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January 25, 2011

Jean M. Twenge

The Narcissism Epidemic: Living in the Age of Entitlement

Underwritten by Sam & Corinne Aardema-Bosch of Portland, Oregon

Due to contractual arrangements, this presention will not be archived on the web or made available for purchase.

Jean M. TwengeDr. Jean M. Twenge, Professor of Psychology at San Diego State University, is the author of more than 80 scientific publications and the author and co-author of two books, most recently The Narcissism Epidemic: Living in the Age of Entitlement (Free Press, 2009) written with W. Keith Campbell. Her first book is Generation Me: Why Today’s Young Americans Are More Confident, Assertive, Entitled - and More Miserable Than Ever Before (Free Press, 2006). Accounts of her research have appeared in Time, Newsweek, USA Today, The New York Times, The Wall Street Journal, U.S. News and World Report, and The Washington Post, and she has been featured on Today, NBC Nightly News, Fox and Friends, Dateline NBC, and National Public Radio’s Morning Edition, All Things Considered, and Day to Day, in addition to numerous talk radio and local TV appearances. She received a B.A. and M.A. from the University of Chicago in 1993 and a Ph.D. from the University of Michigan in 1998. She lives in San Diego, California, with her husband and daughters.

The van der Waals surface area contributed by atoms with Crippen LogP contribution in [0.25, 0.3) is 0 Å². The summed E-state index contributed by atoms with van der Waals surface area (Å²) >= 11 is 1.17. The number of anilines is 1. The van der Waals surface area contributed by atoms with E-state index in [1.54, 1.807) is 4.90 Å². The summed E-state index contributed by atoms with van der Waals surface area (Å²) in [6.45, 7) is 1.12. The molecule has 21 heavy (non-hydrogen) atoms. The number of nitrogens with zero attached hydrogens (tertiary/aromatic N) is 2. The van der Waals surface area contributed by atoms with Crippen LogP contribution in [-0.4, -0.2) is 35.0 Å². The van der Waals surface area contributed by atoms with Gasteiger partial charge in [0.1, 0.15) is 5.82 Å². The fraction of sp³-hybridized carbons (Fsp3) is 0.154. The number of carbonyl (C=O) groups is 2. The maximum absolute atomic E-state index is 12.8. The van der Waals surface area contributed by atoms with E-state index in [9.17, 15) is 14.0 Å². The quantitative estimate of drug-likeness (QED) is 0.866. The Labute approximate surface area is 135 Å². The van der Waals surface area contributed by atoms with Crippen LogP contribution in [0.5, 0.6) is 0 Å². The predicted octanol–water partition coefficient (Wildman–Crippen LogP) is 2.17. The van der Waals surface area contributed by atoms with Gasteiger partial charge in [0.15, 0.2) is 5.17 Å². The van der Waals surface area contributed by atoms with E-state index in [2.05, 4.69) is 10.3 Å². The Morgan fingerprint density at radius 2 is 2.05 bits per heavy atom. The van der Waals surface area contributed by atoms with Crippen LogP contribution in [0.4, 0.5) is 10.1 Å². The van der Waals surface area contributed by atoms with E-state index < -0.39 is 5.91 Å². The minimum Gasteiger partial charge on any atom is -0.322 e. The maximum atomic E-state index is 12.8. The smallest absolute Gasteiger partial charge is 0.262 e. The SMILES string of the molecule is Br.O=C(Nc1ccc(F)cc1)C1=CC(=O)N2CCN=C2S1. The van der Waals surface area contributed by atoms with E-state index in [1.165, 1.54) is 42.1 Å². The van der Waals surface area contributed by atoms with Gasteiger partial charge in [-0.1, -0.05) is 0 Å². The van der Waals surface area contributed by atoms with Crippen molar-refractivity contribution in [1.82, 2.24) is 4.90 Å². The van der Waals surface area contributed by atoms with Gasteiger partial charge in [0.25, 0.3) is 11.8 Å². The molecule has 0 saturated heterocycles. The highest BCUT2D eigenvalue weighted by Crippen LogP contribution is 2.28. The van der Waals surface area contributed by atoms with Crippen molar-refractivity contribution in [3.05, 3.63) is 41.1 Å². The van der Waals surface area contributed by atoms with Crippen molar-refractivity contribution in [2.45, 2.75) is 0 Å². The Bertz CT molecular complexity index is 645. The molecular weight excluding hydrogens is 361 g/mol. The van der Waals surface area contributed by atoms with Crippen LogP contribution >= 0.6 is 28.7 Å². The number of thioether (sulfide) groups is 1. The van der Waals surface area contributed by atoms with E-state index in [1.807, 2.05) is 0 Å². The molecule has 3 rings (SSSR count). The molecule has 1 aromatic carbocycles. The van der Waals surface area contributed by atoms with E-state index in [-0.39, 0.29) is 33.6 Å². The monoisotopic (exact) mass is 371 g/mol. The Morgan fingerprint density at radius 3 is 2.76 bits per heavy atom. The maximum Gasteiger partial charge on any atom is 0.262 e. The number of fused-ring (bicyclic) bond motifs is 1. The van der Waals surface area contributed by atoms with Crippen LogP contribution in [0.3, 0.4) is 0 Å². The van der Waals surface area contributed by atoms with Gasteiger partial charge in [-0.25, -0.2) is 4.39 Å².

In her books Dr. Jean says understanding the narcissism epidemic is important because its long-term consequences are destructive to society. Perhaps most important, The Narcissism Epidemic discusses treatment – what each of us can do to stop the epidemic of narcissism so corrosive to society.

Learn more

Watch her interview on Calvin's Inner Compass program (Season 11, Episode #1120).

Dr. Jean's first book, "Generation Me,” explored the cultural shifts in self-focus that affected people born after 1970 and — because the trends continued to accelerate — especially those born in the 1980s and '90s. In “The Narcissism Epidemic,” the authors widen their focus to Americans of all ages, and to the entire culture. Younger people bear the brunt of the changes because this is the only world they have ever known, but retirement ads promising extravagant fantasies (own your own vineyard!) suggest that the epidemic has reached far up the age scale.